Category Archives: SOLID

Brewer’s CAP Theorem

Brewer’s CAP theorem is an important concept in scalability discussions. The theorem states that only two of the three items, Consistency, Availability, and Partition tolerance are achievable. Below are three illustrations of how this works. For the purposes of these examples, we will imagine a cluster of three storage nodes used to store user profiles.

Scenario A: Sacrificing Partition Tolerance

On each of the three nodes, we will only store a subset of the user profiles. This is called sharding. Node one will have users A-H, node two I-S, and node three T-Z. As long as each node is up and running, we have achieved a three times higher throughput than with a single node as each node only server a third of the traffic (assuming of course that user profile querying and updating is uniformly distributed through the alphabet). Consistency is achieved because immediately after data is written, it is accessible. Availability is achieved because each server is accessible in real time. However, we have lost the concept of partition tolerance as the disabling of one server has rendered a certain section of users unreachable. This carries the notion that upon hardware failure, data could have permanently been lost. All in all, not a good sacrifice under most circumstances.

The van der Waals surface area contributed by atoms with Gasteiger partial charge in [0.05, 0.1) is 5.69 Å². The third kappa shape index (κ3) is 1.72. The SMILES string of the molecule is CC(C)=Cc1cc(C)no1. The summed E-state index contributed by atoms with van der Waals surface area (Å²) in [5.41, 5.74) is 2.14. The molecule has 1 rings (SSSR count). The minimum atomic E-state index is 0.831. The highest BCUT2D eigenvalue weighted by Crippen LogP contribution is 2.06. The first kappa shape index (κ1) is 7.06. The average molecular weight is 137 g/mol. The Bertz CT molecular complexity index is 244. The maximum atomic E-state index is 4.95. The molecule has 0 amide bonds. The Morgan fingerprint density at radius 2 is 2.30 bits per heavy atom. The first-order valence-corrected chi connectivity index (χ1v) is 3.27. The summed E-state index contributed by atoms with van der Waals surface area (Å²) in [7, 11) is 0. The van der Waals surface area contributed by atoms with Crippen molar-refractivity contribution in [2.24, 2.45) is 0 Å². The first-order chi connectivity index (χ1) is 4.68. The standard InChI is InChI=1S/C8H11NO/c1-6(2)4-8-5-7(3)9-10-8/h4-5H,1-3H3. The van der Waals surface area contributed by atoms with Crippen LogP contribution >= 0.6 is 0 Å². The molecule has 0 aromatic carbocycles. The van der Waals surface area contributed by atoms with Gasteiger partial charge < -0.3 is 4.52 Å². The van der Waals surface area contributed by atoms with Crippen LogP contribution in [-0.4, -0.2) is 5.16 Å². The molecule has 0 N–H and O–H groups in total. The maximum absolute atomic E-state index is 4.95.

Scenario B: Sacrificing Availability

On each of the three nodes, we will store all the user profiles. And furthermore, to guarantee data consistency and data loss prevention, we will ensure that every write into the system happens on all three nodes before it is completed. So, if were to update a profile for Bob McBob, any subsequent queries or writes on Bob McBob’s profile would be blocked until the update has completed. Even worse is when one of the nodes is lost but the requirement of three writes is still required, our entire system is unavailable until it is restored. This means that while our data is consistent and protected, we have sacrificed the availability of the data. This is a reasonable sacrifice in some systems. However, our goal is scalability and this does not fit that requirement.